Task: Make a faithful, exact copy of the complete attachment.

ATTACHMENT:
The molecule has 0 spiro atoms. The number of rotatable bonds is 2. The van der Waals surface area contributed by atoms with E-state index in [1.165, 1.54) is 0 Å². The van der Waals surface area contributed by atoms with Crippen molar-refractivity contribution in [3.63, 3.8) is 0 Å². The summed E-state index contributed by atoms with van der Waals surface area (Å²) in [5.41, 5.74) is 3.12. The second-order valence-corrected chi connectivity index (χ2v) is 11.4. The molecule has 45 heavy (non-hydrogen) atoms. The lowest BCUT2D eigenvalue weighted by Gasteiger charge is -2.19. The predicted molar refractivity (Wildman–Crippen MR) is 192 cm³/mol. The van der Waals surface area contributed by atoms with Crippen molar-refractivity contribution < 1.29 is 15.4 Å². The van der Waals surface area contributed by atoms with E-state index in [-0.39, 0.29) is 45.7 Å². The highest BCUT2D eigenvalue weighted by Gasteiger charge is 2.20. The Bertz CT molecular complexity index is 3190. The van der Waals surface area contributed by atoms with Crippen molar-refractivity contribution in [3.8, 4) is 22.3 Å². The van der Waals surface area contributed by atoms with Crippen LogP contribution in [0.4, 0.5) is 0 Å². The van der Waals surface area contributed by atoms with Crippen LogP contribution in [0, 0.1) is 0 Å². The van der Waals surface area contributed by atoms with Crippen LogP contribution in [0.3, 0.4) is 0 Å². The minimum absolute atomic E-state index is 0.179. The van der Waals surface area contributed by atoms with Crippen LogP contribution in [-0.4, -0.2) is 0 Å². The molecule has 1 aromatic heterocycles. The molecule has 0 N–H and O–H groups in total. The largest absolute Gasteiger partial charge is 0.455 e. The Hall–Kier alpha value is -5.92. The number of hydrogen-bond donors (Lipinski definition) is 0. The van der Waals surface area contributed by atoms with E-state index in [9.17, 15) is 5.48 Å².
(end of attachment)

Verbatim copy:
The molecule has 0 spiro atoms. The number of rotatable bonds is 2. The van der Waals surface area contributed by atoms with E-state index in [1.165, 1.54) is 0 Å². The van der Waals surface area contributed by atoms with Crippen molar-refractivity contribution in [3.63, 3.8) is 0 Å². The summed E-state index contributed by atoms with van der Waals surface area (Å²) in [5.41, 5.74) is 3.12. The second-order valence-corrected chi connectivity index (χ2v) is 11.4. The molecule has 45 heavy (non-hydrogen) atoms. The lowest BCUT2D eigenvalue weighted by Gasteiger charge is -2.19. The predicted molar refractivity (Wildman–Crippen MR) is 192 cm³/mol. The van der Waals surface area contributed by atoms with Crippen molar-refractivity contribution < 1.29 is 15.4 Å². The van der Waals surface area contributed by atoms with E-state index in [-0.39, 0.29) is 45.7 Å². The highest BCUT2D eigenvalue weighted by Gasteiger charge is 2.20. The Bertz CT molecular complexity index is 3190. The van der Waals surface area contributed by atoms with Crippen molar-refractivity contribution in [3.8, 4) is 22.3 Å². The van der Waals surface area contributed by atoms with Crippen LogP contribution in [0.4, 0.5) is 0 Å². The van der Waals surface area contributed by atoms with Crippen LogP contribution in [0, 0.1) is 0 Å². The van der Waals surface area contributed by atoms with Crippen LogP contribution in [0.3, 0.4) is 0 Å². The minimum absolute atomic E-state index is 0.179. The van der Waals surface area contributed by atoms with Crippen LogP contribution in [-0.4, -0.2) is 0 Å². The molecule has 1 aromatic heterocycles. The molecule has 0 N–H and O–H groups in total. The largest absolute Gasteiger partial charge is 0.455 e. The Hall–Kier alpha value is -5.92. The number of hydrogen-bond donors (Lipinski definition) is 0. The van der Waals surface area contributed by atoms with E-state index in [9.17, 15) is 5.48 Å².